RadialController RadialController RadialController RadialController RadialController Class

Definition

Represents a wheel input device or accessory such as the Surface Dial.

Note

Wheel devices are a new category of input device (supported in Windows 10, version 1607 and newer).

Surface Dial with Surface Studio and Pen

With a form factor based on a rotate action (or gesture), the Surface Dial is intended as a secondary, multi-modal input device that complements input from a primary device. In most cases, the device is manipulated by a user's non-dominant hand while performing a task with their dominant hand (such as inking with a pen). It is not designed for precision pointer input (like touch, pen, or mouse).

The Surface Dial also supports both a press and hold action and a click action. Press and hold has a single function: display a menu of commands. If the menu is active, the rotate and click input is processed by the menu. Otherwise, the input is passed to your app for processing.

The RadialController and related APIs (see end of topic) enable you to customize both the integrated command menu and the interaction experience supported by your app.

public : sealed class RadialController : IRadialController, IRadialController2
struct winrt::Windows::UI::Input::RadialController : IRadialController, IRadialController2
public sealed class RadialController : IRadialController, IRadialController2
Public NotInheritable Class RadialController Implements IRadialController, IRadialController2
// This class does not provide a public constructor.
Attributes
Windows 10 requirements
Device family
Windows 10 Anniversary Edition (introduced v10.0.14393.0)
API contract
Windows.Foundation.UniversalApiContract (introduced v3)

Examples

In this example, we add a custom tool to the Surface Dial menu and declare the RadialController input handlers.

  1. First, we create a reference to the RadialController object for the Surface Dial (myController) by calling CreateForCurrentView.
  2. We then create an instance of a RadialControllerMenuItem (myItem) by calling RadialControllerMenuItem.CreateFromIcon.
  3. Next, we append that item to the collection of menu items.
  4. We declare the input event handlers (ButtonClicked and RotationChanged ) for the RadialController object.
  5. Finally, we define the event handlers.
public sealed partial class MainPage : Page
 {
     RadialController myController;

     public MainPage()
     {
         this.InitializeComponent();
         // Create a reference to the RadialController.
         myController = RadialController.CreateForCurrentView();

         // Create an icon for the custom tool.
         RandomAccessStreamReference icon =
           RandomAccessStreamReference.CreateFromUri(
             new Uri("ms-appx:///Assets/StoreLogo.png"));

         // Create a menu item for the custom tool.
         RadialControllerMenuItem myItem =
           RadialControllerMenuItem.CreateFromIcon("Sample", icon);

         // Add the custom tool to the RadialController menu.
         myController.Menu.Items.Add(myItem);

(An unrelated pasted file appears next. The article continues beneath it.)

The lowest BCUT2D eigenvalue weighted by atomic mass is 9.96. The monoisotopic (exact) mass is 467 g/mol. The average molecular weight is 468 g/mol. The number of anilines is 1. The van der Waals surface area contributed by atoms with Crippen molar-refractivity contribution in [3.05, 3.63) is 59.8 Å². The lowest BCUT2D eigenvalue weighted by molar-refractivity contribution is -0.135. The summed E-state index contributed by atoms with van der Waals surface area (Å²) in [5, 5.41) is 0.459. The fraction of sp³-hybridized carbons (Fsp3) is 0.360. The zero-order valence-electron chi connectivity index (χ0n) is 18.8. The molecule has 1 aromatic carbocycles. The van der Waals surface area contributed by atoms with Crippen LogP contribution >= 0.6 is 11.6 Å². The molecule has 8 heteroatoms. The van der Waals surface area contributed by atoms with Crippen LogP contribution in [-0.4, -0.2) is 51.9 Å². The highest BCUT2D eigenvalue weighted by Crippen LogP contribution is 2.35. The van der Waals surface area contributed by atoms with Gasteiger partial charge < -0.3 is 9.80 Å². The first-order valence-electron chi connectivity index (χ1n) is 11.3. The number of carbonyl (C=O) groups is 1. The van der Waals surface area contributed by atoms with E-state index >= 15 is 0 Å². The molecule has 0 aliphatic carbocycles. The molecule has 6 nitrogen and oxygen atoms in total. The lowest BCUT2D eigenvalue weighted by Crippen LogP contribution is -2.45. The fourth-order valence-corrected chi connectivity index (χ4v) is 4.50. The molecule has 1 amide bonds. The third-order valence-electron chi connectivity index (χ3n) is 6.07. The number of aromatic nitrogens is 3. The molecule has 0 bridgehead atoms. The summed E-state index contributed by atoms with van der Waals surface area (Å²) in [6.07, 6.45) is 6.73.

// Declare input handlers for the RadialController.
         myController.ButtonClicked += MyController_ButtonClicked;
         myController.RotationChanged += MyController_RotationChanged;
     }

     // Handler for rotation input from the RadialController.
     private void MyController_RotationChanged(RadialController sender,
       RadialControllerRotationChangedEventArgs args)
     {
         if (RotationSlider.Value + args.RotationDeltaInDegrees > 100)
         {
             RotationSlider.Value = 100;
             return;
         }
         else if (RotationSlider.Value + args.RotationDeltaInDegrees < 0)
         {
             RotationSlider.Value = 0;
             return;
         }
         RotationSlider.Value += args.RotationDeltaInDegrees;
     }

     // Handler for click input from the RadialController.
     private void MyController_ButtonClicked(RadialController sender,
       RadialControllerButtonClickedEventArgs args)
     {
         ButtonToggle.IsOn = !ButtonToggle.IsOn;
     }
 }

In the initialization function shown here, we declare the various input event handlers for the RadialController object.

// Create and configure our radial controller.
private void InitializeController() 
{
    // Create a reference to the RadialController.
    radialController = RadialController.CreateForCurrentView();
    // Set rotation resolution to 1 degree of sensitivity.
    radialController.RotationResolutionInDegrees = 1;

    // Declare input handlers for the RadialController.
    radialController.ButtonClicked += (sender, args) =>
    { RadialController_ButtonClicked(sender, args); };
    radialController.RotationChanged += (sender, args) =>
    { RadialController_RotationChanged(sender, args); };

    radialController.ControlAcquired += (sender, args) =>
    { RadialController_ControlAcquired(sender, args); };
    radialController.ControlLost += (sender, args) =>
    { RadialController_ControlLost(sender, args); };
    radialController.ScreenContactStarted += (sender, args) =>
    { RadialController_ScreenContactStarted(sender, args); };
    radialController.ScreenContactContinued += (sender, args) =>
    { RadialController_ScreenContactContinued(sender, args); };
    radialController.ScreenContactEnded += (sender, args) =>
    { RadialController_ScreenContactEnded(sender, args); };
    AddToLog("Input handlers created");

    // Create the custom menu items.
    CreateMenuItems();
    // Specify the menu items.
    ConfigureMenu();
}

In the ButtonClicked handler, the interaction sets the state of a toggle button to checked or unchecked.

// Occurs when the wheel device is pressed and then released 
// while a customRadialController tool is active.
// NOTE: Your app does not receive this event when the RadialController 
// menu is active or a built-in tool is active
// Send click input to toggle button of active region.
private void RadialController_ButtonClicked(RadialController sender,
  RadialControllerButtonClickedEventArgs args)
{
    toggles[activeMenuItemIndex].IsOn = !toggles[activeMenuItemIndex].IsOn;
}

In the RotationChanged handler, the interaction modifies the value of a slider.